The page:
5.Attack – Exploit the Vulnerabilities Network Infrastructure Attacks • Connecting to the network through modem • Weaknesses in TCP / IP, NetBIOS • Flooding the network to cause DOS Operating System Attacks • Attacking Authentication Systems • Exploiting Protocol Implementations • Exploiting Insecure configuration • Breaking File-System Security
5.Attack – Exploit the Vulnerabilities Application Specific Attacks • Exploiting implementations of HTTP, SMTP protocols • Gaining access to application Databases • SQL Injection • Spamming
5.Attack – Exploit the Vulnerabilities Exploits • Free exploits from Hacker Websites • Customised free exploits • Internally Developed Tools – Nessus, Metasploit Framework,
Enough data has been gathered at this point to make an informed attempt to access the target Techniques Password eavesdropping File share brute forcing Password file grab Buffer overflows 6. Gaining access:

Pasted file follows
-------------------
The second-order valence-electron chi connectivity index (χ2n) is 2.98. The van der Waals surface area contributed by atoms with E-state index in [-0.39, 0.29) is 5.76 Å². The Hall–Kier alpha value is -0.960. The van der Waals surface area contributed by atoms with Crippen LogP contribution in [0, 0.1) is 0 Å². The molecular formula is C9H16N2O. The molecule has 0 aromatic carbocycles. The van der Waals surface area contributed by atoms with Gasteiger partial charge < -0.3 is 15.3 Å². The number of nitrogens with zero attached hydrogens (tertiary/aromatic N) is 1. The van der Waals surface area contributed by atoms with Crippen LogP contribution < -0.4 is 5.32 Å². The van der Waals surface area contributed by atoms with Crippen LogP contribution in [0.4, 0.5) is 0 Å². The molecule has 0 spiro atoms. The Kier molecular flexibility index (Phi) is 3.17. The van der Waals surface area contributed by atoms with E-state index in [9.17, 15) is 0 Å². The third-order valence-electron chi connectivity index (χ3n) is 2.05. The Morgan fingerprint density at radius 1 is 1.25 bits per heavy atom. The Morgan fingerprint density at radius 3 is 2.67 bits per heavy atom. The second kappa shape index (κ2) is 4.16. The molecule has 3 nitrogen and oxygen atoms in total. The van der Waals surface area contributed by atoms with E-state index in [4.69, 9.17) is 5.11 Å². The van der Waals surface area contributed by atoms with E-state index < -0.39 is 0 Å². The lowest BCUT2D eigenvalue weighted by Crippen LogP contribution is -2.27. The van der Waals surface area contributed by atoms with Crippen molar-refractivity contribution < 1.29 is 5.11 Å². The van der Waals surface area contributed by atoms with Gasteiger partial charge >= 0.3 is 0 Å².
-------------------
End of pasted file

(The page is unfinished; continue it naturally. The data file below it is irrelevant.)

If only user-level access was obtained in the last step, the attacker will now seek to gain complete control of the system Techniques Password cracking Known exploits 7. Escalating Privileges
Once total ownership of the target is secured, hiding this fact from system administrators becomes paramount, lest they quickly end the romp. Techniques Clear logs Hide tools 8. Covering Tracks
Trap doors will be laid in various parts of the system to ensure that privileged access is easily regained at the whim of the intruder Techniques Create rogue user accounts Schedule batch jobs Infect startup files Plant remote control services Install monitoring mechanisms Replace apps with trojans 9. Creating Back Doors